depression

I have to admit.   The past two weeks worth of reading has left me feeling very sad and almost disturbed.   I know this is definitely intentionally fallacious, but it is hard to separate DFW’s work with his personal life knowing what we do about his goals as a writer (wanting his work to be a conversation, wanting it to be from a real-person-writer to a real-person-reader, wanting it to be honest and wanting to put himself in his work, making much of it autobiographical) and knowing how his life ended. It has been really hard to get through this stuff.   Not only does it seem like an invasion of his personal space, but I am also very uncomfortable reading something so truthful and autobiographical coming from an author whose painted such a clear picture of himself for me.   I do, in a way, feel like I know him, which makes it so much sadder.

Reading the footnote on page 993 is especially intense, and has impacted my view of the rest of his text.   David Foster Wallace wrote that James Incandenza died during post-production of the 5th remake of his movie Infinite Jest by committing suicide.   This makes it especially hard to not view this book as a sort of suicide note and has definitely made me notice all the allusions to suicide and depression in his work.

As we discussed in class, Kate Gompert and the Depressed Person in Brief Interviews are both severely depressed and in both cases the fact that they can’t articulate and communicate their feelings makes the depression even worse.   They both try to talk about it, Kate trying to describe the feeling as more ‘horror’ than ‘sadness’, and the Depressed Person resorting to situations that made her sad, the ‘Blame Game’, because it’s easier than explaining what the depression actually feels like.   You get the sense from the footnotes and revisions to what the Depressed Person says about it that DFW was having a really hard time communicating it as well, making the stories even more autobiographical.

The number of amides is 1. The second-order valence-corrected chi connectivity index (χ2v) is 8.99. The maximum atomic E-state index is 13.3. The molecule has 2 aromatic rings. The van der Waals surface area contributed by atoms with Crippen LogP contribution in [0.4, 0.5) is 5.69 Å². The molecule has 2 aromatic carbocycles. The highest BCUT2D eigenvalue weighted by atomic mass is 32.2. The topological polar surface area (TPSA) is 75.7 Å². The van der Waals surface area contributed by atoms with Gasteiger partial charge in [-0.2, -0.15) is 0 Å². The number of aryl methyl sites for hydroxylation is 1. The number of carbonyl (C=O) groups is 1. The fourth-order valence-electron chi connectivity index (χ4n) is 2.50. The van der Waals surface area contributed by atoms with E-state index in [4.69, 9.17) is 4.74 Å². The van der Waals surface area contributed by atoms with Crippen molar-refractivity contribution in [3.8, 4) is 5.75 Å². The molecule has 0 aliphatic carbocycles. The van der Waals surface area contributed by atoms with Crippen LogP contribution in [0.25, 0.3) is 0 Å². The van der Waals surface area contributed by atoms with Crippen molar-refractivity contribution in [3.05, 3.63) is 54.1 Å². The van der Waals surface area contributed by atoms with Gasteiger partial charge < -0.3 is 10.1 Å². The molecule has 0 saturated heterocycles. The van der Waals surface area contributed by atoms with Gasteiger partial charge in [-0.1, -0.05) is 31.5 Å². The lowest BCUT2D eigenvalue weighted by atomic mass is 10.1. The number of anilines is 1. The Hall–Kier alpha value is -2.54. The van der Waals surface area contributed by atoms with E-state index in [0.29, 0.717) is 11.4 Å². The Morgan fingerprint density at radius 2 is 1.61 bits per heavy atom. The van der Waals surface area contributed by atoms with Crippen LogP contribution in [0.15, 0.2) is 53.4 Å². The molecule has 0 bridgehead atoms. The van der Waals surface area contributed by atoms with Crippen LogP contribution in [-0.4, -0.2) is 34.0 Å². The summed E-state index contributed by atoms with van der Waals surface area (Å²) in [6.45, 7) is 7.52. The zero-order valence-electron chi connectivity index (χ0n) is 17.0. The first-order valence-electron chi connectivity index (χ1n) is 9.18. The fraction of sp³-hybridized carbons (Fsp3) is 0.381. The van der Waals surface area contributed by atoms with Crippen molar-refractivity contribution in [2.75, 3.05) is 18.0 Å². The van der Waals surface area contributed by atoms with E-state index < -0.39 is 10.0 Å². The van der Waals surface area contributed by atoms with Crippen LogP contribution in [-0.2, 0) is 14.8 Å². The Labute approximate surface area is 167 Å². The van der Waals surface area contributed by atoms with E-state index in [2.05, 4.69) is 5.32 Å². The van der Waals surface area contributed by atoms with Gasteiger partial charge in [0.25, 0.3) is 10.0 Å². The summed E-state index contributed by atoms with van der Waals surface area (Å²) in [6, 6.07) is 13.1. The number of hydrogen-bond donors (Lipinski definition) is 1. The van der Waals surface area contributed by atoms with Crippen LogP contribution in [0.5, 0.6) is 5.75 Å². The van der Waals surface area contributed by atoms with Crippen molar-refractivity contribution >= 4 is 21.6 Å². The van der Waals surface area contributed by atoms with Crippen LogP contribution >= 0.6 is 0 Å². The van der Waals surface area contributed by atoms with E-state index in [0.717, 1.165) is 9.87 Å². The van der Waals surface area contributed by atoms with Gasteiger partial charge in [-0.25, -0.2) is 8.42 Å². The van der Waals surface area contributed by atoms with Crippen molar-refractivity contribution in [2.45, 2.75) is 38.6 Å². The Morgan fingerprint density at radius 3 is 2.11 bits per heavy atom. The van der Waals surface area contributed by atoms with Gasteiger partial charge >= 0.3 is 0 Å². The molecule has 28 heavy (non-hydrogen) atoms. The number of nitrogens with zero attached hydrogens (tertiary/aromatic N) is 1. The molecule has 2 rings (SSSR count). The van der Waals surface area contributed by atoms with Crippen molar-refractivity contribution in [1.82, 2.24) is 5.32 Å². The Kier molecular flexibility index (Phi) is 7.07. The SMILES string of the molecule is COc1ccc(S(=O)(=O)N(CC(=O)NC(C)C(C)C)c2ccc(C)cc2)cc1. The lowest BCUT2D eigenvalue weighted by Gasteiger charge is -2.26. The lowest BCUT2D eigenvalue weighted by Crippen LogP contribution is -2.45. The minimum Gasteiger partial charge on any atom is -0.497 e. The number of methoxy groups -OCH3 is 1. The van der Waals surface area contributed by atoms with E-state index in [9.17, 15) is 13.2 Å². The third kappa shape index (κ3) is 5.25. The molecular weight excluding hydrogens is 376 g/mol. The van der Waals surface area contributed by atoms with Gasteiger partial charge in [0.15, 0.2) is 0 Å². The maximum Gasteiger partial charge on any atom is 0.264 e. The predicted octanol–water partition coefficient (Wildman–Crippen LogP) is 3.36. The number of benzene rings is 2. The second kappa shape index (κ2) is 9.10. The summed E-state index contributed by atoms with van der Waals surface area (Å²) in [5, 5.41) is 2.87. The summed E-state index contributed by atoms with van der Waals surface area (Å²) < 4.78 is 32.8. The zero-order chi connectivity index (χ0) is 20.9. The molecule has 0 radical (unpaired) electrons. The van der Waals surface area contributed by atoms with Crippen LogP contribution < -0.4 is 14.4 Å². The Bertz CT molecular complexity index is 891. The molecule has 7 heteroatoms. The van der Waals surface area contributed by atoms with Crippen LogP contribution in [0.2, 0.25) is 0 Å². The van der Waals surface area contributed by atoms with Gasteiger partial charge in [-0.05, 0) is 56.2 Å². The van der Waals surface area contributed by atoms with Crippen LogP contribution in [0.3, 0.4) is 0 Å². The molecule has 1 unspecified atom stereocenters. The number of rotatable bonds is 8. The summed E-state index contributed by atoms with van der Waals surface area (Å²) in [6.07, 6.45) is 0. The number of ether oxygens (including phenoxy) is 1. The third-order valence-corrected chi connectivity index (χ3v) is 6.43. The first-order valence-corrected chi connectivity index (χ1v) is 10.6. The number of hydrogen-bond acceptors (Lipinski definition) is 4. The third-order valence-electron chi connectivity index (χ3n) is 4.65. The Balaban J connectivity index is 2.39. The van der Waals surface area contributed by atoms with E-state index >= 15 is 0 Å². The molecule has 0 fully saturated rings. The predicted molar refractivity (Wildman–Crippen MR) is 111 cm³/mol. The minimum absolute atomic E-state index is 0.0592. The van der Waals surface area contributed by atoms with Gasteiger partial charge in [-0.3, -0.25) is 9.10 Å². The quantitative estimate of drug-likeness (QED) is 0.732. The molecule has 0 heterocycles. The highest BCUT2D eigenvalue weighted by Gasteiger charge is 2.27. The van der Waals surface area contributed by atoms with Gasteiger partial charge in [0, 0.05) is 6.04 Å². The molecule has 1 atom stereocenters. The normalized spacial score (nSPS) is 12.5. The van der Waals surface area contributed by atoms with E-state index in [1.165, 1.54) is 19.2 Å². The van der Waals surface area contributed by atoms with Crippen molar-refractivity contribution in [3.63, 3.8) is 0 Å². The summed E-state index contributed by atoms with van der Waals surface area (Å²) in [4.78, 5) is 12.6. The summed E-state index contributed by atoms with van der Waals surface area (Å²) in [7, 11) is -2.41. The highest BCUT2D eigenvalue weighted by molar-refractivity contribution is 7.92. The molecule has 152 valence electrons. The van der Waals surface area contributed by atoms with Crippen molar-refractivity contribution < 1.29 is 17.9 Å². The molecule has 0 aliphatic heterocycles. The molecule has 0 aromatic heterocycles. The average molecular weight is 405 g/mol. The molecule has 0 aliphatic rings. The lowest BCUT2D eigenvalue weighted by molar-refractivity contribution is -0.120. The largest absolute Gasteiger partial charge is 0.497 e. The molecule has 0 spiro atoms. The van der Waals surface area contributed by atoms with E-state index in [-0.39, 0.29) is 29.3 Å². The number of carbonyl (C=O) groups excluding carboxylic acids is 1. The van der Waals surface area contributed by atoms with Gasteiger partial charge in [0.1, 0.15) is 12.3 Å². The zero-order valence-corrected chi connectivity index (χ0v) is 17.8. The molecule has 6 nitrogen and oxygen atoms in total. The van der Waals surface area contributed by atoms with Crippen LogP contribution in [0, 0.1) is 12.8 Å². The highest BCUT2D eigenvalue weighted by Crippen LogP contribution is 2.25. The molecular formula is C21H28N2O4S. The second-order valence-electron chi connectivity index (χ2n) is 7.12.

These two characters’ take on depression (and, because they are so similar, I would guess DFW’s take on his own depression as well) really helps me read the scene in Infinite Jest on page 83-85.   As he describes tennis, the game quickly becomes a metaphor for life and depression.   Tennis is an “individual sport” with “boundaries” that “contain and direct its infinite expansion inward”.   “…The enfolding boundary is the player himself”, not his opponent.   The opponent is an “excuse or occasion for meeting the self” and upon this meeting the player “compete[s] with [his] own limits to transcend the self” and “disappear inside the game”.   DFW calls the game “tragic and sad and chaotic and lovely” and calls life the same; “all life is the same, as citizens of the human State: the animating limits are within, to be killed and mourned over and over”.   Then he calls it an “endless war against the self” and asks if “life is pro-death” and “what’s the difference between tennis and suicide, life and death, the game and its own end?”.

I read in an article that in DFW’s actual suicide note he made it very clear that his depression and suicide had nothing to do with anyone else, it was all contained inside himself.   When reading his work, especially Octet, we get a good sense of how “in his head” he was, and that he was constantly fighting with himself.   It seems that he viewed other people as a chance to get to himself: how did he react to them, relate to them, come across to them, how did they receive him, react to him, did they like him, do we like him, his writing, etc. (made clear, again, in Octet).   This is the “infinite expansion inward” he discusses; the obsession with the self and the paralyzing self-consciousness that seemed to be a constant battle.

I believe we can read DFW’s fiction as autobiographical.   This means that we are really going to get a really good sense of his depression and self-consciousness and maybe start putting the pieces together and figure out what lead him to commit suicide, how his depression felt, and how it felt to be him in the world.   And that is scary and creepy and hard but also an amazing opportunity to learn something heavy and really important and really true and probably a lot about ourselves.

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